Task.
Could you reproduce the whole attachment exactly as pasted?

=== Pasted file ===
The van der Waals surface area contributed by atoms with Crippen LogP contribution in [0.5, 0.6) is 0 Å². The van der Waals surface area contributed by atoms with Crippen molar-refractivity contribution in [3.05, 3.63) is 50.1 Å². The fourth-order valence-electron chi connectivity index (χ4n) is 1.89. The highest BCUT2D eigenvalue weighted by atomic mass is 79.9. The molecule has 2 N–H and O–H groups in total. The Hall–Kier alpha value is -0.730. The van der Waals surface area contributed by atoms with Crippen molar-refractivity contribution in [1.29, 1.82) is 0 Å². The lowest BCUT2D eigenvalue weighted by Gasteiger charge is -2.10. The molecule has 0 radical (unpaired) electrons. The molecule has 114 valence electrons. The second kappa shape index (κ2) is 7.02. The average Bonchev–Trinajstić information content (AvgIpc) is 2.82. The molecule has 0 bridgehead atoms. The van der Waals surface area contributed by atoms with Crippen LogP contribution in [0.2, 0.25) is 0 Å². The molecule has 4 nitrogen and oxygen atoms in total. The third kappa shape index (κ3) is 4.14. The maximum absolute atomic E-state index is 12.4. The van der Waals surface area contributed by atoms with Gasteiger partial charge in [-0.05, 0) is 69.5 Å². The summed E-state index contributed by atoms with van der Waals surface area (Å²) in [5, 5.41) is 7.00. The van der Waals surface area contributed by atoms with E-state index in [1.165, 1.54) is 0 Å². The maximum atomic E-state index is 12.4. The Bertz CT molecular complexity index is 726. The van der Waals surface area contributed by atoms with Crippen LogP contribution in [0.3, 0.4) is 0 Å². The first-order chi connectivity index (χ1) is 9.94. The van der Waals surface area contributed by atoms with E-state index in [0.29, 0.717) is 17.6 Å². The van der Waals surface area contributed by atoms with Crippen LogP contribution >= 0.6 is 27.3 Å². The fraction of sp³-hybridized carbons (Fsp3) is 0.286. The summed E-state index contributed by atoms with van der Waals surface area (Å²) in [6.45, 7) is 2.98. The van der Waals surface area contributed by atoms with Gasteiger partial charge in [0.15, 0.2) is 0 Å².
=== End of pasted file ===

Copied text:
The van der Waals surface area contributed by atoms with Crippen LogP contribution in [0.5, 0.6) is 0 Å². The van der Waals surface area contributed by atoms with Crippen molar-refractivity contribution in [3.05, 3.63) is 50.1 Å². The fourth-order valence-electron chi connectivity index (χ4n) is 1.89. The highest BCUT2D eigenvalue weighted by atomic mass is 79.9. The molecule has 2 N–H and O–H groups in total. The Hall–Kier alpha value is -0.730. The van der Waals surface area contributed by atoms with Crippen molar-refractivity contribution in [1.29, 1.82) is 0 Å². The lowest BCUT2D eigenvalue weighted by Gasteiger charge is -2.10. The molecule has 0 radical (unpaired) electrons. The molecule has 114 valence electrons. The second kappa shape index (κ2) is 7.02. The average Bonchev–Trinajstić information content (AvgIpc) is 2.82. The molecule has 0 bridgehead atoms. The van der Waals surface area contributed by atoms with Crippen LogP contribution in [0.2, 0.25) is 0 Å². The molecule has 4 nitrogen and oxygen atoms in total. The third kappa shape index (κ3) is 4.14. The maximum absolute atomic E-state index is 12.4. The van der Waals surface area contributed by atoms with Gasteiger partial charge in [-0.05, 0) is 69.5 Å². The summed E-state index contributed by atoms with van der Waals surface area (Å²) in [5, 5.41) is 7.00. The van der Waals surface area contributed by atoms with E-state index in [1.165, 1.54) is 0 Å². The maximum atomic E-state index is 12.4. The Bertz CT molecular complexity index is 726. The van der Waals surface area contributed by atoms with Crippen LogP contribution in [0.3, 0.4) is 0 Å². The first-order chi connectivity index (χ1) is 9.94. The van der Waals surface area contributed by atoms with E-state index in [0.29, 0.717) is 17.6 Å². The van der Waals surface area contributed by atoms with Crippen LogP contribution >= 0.6 is 27.3 Å². The fraction of sp³-hybridized carbons (Fsp3) is 0.286. The summed E-state index contributed by atoms with van der Waals surface area (Å²) in [6.45, 7) is 2.98. The van der Waals surface area contributed by atoms with Gasteiger partial charge in [0.15, 0.2) is 0 Å².